This led me to think a bit about authenticity itself. Authenticity is not something you achieve once and for all. It's not a goal like graduation, your first job, marriage, or that first million. It's a quality we aspire to continually. When it is present we live in and through it and the world feels as if it has more meaning and order. When it's not there, when things are inauthentic, we feel disjointed, disconnected, and unable to get past a veil that seems to separate human beings from one another.
Two weeks ago I traveled to Texas where a dear friend was being celebrated as he stepped down after over 30 years as dean of the University of Houston's Honors College. The events surrounding his retirement drew together hundreds of honors college graduates, many just like you – as well as many who in age at least were just like your parents. These were students for whom the honors college had been a launching pad. Some had enjoyed unimaginable successes. All had experienced heartaches and disappointments. That's how life is.
The thing about the ceremonies that caught my attention, however, was the way the planners stayed away from over blown praise and kept their focus on the here and now. Students performed music, poetry and a bit of comedy. A few speeches were made, but mostly the time was spent cultivating an awareness of a reality that this community had shared across a 30+ year period.
Walking away I remember thinking that was an authentic event. The feelings were real and shared. It wasn't a slick production, and yet it wasn't slipshod either. Care and warmth were evident throughout. No one was faking it. Everyone had good reasons to be there.
On the plane home I got to thinking that authenticity is not a quality inherent in a thing, event or even a person. Authenticity is conferred. You can hear that when the word is turned into a verb and we say that we authenticate something. By coming together in the way that they had, the members of that honors college community authenticated the life's work of one man and the role that institution – the honors college itself – had played in all of their lives.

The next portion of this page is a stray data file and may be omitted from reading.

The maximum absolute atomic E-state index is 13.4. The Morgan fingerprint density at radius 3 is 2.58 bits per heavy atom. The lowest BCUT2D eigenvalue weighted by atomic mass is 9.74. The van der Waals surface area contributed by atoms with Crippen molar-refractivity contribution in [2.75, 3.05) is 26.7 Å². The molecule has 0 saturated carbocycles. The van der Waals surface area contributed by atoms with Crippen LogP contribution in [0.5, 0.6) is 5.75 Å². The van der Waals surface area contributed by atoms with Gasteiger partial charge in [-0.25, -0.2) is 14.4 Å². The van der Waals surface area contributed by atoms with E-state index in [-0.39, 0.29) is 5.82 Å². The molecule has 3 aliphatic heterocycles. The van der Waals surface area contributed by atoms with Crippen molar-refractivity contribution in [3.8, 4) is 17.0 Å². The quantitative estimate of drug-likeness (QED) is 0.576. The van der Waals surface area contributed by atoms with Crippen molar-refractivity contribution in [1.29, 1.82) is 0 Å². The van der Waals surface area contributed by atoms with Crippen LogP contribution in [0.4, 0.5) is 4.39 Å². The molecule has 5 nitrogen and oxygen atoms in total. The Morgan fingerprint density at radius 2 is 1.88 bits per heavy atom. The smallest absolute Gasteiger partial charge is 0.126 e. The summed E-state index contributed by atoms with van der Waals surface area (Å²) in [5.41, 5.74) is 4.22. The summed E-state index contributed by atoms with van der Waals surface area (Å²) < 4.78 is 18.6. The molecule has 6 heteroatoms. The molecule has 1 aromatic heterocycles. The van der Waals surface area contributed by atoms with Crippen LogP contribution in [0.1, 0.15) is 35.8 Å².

So now, having frightened you a bit earlier with the daunting prospect that life might be nothing but an unending series of Sisyphean goals (job, marriage, kids, retirement... ), I'd like to end by suggesting that what enlivens our goals, what keeps them from being just one damn thing after the other is the extent to which they are authenticated by others. Of course, you are the one who earned the grades and passed the courses and whose name is on the diploma. But by standing with you tonight and tomorrow your parents, family and friends help to confer on your achievement a kind of authenticity that is as real and palpable as the diploma itself. What we're doing tonight, and what you will be celebrating tomorrow is about more than just that piece of paper. I hope that to you the diploma represents the friendships you've formed, the faculty who nurtured your intellect, the family who supported you and helped you to carry the burdens that had to be carried to get the job done. All of them are part of what makes your college experience authentic. Strip them away and you really do have just a piece of paper.
And, as you move forward from this accomplishment and look ahead to what comes next, I am hopeful that each of your achievements will be authenticated in the same way. That you will see them as emerging from within the context of a community that knows and cares about you, and for whom you have deep feelings as well. This, I believe, is what keeps our lives from being reduced to just one goal after another.
And finally, I hope that you will always see yourself as a part of this HUHC community. Who you are now, what you become in the future, and the way you stay connected to us, all help authenticate what we do.
Warren G. Frisina, Dean
Hofstra University Honors College
May 17, 2008